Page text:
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Foreign body aspiration can be the cause of both upper and lower airway obstruction and can occur both in adults and children. Children are likely to aspirate toys, coins and hard candy; while adults more commonly aspirate food particles like meat bones and dental appliances. Inhaled or aspirated foreign bodies are known to cause acute upper airway obstruction, laryngeal edema, central obstructive collapse and obstructive emphysem. If the obstruction is severe and acute it can even lead to sudden death, sub acute and chronic complications including post obstructive pneumonia, lung abscess formation, bronchiectasis and foreign body granuloma. Immediate removal of foreign body and prompt resuscitation can often be life saving . One of the earliest uses of bronchoscope was for removal of aspirated foreign bodies. In the present day, both rigid and fibreoptic bronchoscopes have been widely used for this purpose. The ingenuity of the bronchoscopists has resulted in the invention of various modified devices to remove foreign bodies from the tracheobronchial tree . We report one such case of an unusual foreign body in a distal bronchus that was retrieved successfully.
A 21 year old medical assistant was on duty in the casualty. He was involved mainly in making admission papers of patients. While making the admission filmsy of a patient, he had kept a paper pin between his teeth. He opened his mouth to say something when the paper pin accidentaly slipped into, and beyond his oral cavity. He immediately had a bout of coughing which persisted for some time, after which, the cough subsided spontaneously. But the paper pin could not be located. The pin had neither been coughed out, nor could it be seen within the oro-naso-pharynx. He did not have any foreign body sensation or pain in his throat while coughing/swallowing, hemoptysis, chest pain or respiratory difficulty.
An immediate detailed ENT examination including an indirect laryngoscopy was normal with no sign of the missing pin or any injury to the upper airway or the esophagus. Clinical examination of the Gastrointestinal System and Respiratory System was essentially normal. There was no stridor.
A chest radiograph revealed the pin to be lying head-down just behind the heart and could be seen to pulsate with every heart beat on fluoroscopy (Fig-1). He was then subjected to plain CT scan of the chest. The paper pin was located in the sub-segments of the anterior basal segment bronchus of left lower lobe. The patient was then taken up for fibreoptic bronchoscopy in the operating room under local anaesthesia and conscious sedation. Despite all efforts and a thorough search, the pin could not be visualized through the scope. It was felt that the pin was possibly lying distal to the farthest point that could he traversed by the fibreoptic bronchoscope in the bronchial tree.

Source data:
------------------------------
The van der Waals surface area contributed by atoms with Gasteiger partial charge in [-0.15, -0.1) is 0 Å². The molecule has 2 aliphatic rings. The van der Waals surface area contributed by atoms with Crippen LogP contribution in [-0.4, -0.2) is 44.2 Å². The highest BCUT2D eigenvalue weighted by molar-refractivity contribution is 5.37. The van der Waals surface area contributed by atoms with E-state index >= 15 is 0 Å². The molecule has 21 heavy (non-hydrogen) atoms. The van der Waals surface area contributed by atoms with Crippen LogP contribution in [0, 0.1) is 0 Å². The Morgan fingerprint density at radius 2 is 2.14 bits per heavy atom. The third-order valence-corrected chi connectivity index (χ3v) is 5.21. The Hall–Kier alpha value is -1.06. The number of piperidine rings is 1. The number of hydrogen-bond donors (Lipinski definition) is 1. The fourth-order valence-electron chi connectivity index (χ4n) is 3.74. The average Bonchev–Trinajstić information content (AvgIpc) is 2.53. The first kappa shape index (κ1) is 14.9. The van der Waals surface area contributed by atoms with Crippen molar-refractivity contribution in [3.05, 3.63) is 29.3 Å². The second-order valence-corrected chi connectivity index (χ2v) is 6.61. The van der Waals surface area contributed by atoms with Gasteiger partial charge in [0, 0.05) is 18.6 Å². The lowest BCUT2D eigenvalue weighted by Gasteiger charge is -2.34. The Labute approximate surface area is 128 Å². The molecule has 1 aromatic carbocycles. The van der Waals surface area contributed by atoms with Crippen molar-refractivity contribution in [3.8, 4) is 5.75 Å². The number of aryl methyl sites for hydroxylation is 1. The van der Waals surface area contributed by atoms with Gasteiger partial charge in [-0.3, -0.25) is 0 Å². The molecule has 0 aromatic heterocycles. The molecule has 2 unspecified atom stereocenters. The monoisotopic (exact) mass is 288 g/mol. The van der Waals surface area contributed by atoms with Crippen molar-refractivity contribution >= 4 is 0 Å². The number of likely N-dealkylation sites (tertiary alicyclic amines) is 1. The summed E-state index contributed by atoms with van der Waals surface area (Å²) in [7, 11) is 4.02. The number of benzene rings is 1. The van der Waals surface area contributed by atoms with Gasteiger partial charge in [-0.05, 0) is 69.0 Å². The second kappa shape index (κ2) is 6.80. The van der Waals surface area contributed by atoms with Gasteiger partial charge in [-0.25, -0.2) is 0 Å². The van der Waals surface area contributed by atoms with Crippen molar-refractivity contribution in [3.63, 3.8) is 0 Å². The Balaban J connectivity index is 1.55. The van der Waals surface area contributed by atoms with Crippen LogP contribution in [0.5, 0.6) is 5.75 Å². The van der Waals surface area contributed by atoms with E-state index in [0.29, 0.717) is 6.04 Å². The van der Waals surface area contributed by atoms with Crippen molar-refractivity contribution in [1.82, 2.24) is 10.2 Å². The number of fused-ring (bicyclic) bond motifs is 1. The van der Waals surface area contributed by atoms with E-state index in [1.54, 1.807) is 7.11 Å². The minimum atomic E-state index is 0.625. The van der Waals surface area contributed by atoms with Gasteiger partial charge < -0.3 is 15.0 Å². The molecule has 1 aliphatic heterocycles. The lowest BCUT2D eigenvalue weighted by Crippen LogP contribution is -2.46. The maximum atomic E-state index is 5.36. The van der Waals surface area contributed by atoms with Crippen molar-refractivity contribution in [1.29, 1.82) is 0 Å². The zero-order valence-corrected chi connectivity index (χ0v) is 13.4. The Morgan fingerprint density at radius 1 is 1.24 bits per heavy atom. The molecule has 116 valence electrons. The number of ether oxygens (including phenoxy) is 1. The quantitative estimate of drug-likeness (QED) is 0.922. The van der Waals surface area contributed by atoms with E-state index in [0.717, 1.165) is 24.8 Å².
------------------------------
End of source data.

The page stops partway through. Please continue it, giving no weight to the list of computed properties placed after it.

It was then decided to repeat the procedure, but this time under fluoroscopic guidance in the Radiology Department. Under fluoroscopic guidance, the paper pin was confirmed to be lying head-down about five centimeters beyond the tip of fibre optic bronchoscope, but was still not visisble through the bronchoscope. Initially a guide-wire was passed through the working channel and extruded out of the distal end of the scope. An attempt to manoeuvre the scope over the guide-wire into the sub-segmental bronchus containing the pin was unsuccessful. The guide-wire was withdrawn and an alligator biopsy forceps was introduced through the working channel. Under fluoroscopic guidance, the alligator biopsy forceps was extended beyond the tip of the scope and with some difficulty and manoeuvring, it was guided into the desired sub-segmental bronchus. The open forceps was then gently advanced and the pin was firmly grasped between its blades (Fig-2). Thereafter the bronchoscope and the alligator forceps holding the pin were gently withdrawn together the entire procedure being visualized on the fluoroscopy screen. The pin was successfully retrieved from the patient.
A repeat fibreoptic bronchoscopy excluded any local injury or hemorrhage in the affected segment and the remaining upper and lower tracheo-bronchial tree. There were no complications from the procedure. The patient was conscious, cooperative throughout and withstood the procedure well.
About two thirds of foreign bodies lodge in the main stem bronchus and the remainder are found in the lobar bronchi. They cause obstructive emphysema about five times as often as obstructive collapse . The Cafe Coronary Syndrome is the name given to the sudden aspiration of a bolus of food, usually meat, into the hypopharynx and upper portion of the larynx . This can result in sudden respiratory embarassment while eating and the victim is suddenly unable to talk or breathe. Here, the Heimlich manoeuvre may be lifesaving. Risk factors for foreign body aspiration include advanced age, altered state of consciousness due to alcohol or drugs, poor dentition and neurological disorders such as Parkinson's disease and stroke .
Until the introduction of fibreoptic bronchoscope, all procedures were done through the rigid bronchoscope. The latter, being of a large caliber and rigid has its obvious limitations when exploring the distal bronchial tree. Various types of grasping forceps, retrieval baskets and magnetic devices have been developed in order to remove foreign bodies of all kinds from the tracheo-bronchial tree .
Special attention should be paid to the period after removal of foreign body-a time when complications can occur. Paients should be observed for any signs of hemoptysis or subglottic edema .
In the case cited, we have successfully removed a foreign body (paper pin) in left lower lobe sub-segmental bronchus under fluoroscopic guidance using a minimally invasive fibreoptic bronchosope and an alligator forceps, thereby obviating surgical thoracotomy.